But gradually with a lot of hanging on the phone I got online slots restored and my local Beanfreaks have been brilliant at a busy time for staff, taking orders by phone and my partner can pick them up. And since then a lot of other companies who didn’t usually deliver have started to do so and I have a larger choice than in the past.

I have long appreciated my garden as I can get outside easily but never have I been so grateful for it as during lockdown. Freed up from FOMO, feeling that everyone else is having a busy active time that I can’t participate in and that I ‘should’ be doing more useful things. I feel that pressure less, my health has improved and I’m enjoying my third lockdown novel.

My deep hope is that as the lockdown is eased and people can return to their former lifestyles, opportunities to participate online will continue for disabled people and others.

I am a member of a global organisation called Millions Missing and this week is M.E. Awareness Week. Now more than ever we need more investment in biomedical research and treatment for this long neglected illness, and education for health workers as after this pandemic there is a real likelihood of more people struggling to recover from COVID-19 and having M.E.

Jill Berrett has lived in Cardiff for 40 years, having come from London to work in Cardiff Law Centre. She is now a writer and campaigner.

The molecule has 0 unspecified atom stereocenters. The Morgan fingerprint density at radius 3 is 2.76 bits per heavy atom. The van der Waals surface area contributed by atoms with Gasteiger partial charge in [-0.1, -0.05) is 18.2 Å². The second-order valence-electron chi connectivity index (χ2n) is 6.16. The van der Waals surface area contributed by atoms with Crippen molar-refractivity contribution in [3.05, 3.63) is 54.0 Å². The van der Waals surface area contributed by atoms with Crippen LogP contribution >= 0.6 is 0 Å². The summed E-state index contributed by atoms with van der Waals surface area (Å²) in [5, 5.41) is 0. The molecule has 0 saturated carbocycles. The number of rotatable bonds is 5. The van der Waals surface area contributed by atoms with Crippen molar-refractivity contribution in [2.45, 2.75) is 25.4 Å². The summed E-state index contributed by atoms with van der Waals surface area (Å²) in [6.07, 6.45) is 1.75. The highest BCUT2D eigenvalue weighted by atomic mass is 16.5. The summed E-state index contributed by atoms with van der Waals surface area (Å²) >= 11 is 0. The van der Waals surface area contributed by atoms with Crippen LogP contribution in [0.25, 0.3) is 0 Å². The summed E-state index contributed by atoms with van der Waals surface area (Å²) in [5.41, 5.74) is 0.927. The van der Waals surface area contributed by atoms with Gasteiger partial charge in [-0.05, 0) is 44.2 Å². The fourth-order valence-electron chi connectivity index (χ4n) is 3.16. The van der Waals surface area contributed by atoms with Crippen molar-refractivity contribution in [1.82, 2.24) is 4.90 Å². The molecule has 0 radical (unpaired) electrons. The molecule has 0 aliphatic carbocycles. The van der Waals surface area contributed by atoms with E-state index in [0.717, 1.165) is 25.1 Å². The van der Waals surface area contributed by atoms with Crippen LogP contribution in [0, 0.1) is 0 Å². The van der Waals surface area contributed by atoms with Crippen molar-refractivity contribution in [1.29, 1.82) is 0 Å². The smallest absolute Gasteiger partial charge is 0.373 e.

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“ME is debilitating, misunderstood, confusing and unpredictable” – Pippa

pippa_web

12th May is International ME awareness day. You know ME, it’s the lazy people’s disease? Well, it’s estimated that over 28 million people now suffer from it in the world and in the US alone, more people now have ME than AIDS.

I have suffered from ME for 13 years, since I was 14. I got glandular fever and it simply never went away. Instead it mutated into a new, terrifying beast. ME is debilitating, misunderstood, confusing and unpredictable. Even the name is debated. Many people prefer the term CFS or Chronic Fatigue Syndrome over ME which stands for Myalgic Encephalomyelitis. It is pure medical semantics, but they both generally describe the same condition – depending on your doctor’s preferred interpretation! The prognosis is ill-defined and unknown too. The best anyone can tell you is that if you contracted is when you were under 18 then you stand a better chance of one day getting better than if you contracted it over the age of 18.

I first came to Cardiff because of my disease, but this was ultimately an extremely happy and serendipitous event. I had been told by my doctors I wasn’t well enough to go to university, but that wasn’t a very sensible thing to tell me, a stubborn over-achiever –  Cardiff was near enough to home for me to be a part time student and have my wonderful mother drive me to each lecture, then straight home to bed again. The understanding and kindness afforded by Cardiff University’s English Department – especially Prof. Martin Coyle – was what made me first love the city. I didn’t just feel welcomed by the university, but the place. After battling through school and a system not set up to understand my disease, I was met by people determined to help find a way to make it easy for me to study because they saw the passion I had for the subject. Without their dedication I would never had gained the confidence to explore Cardiff, make friends here and make this city my home. I cannot imagine living anywhere else in the UK.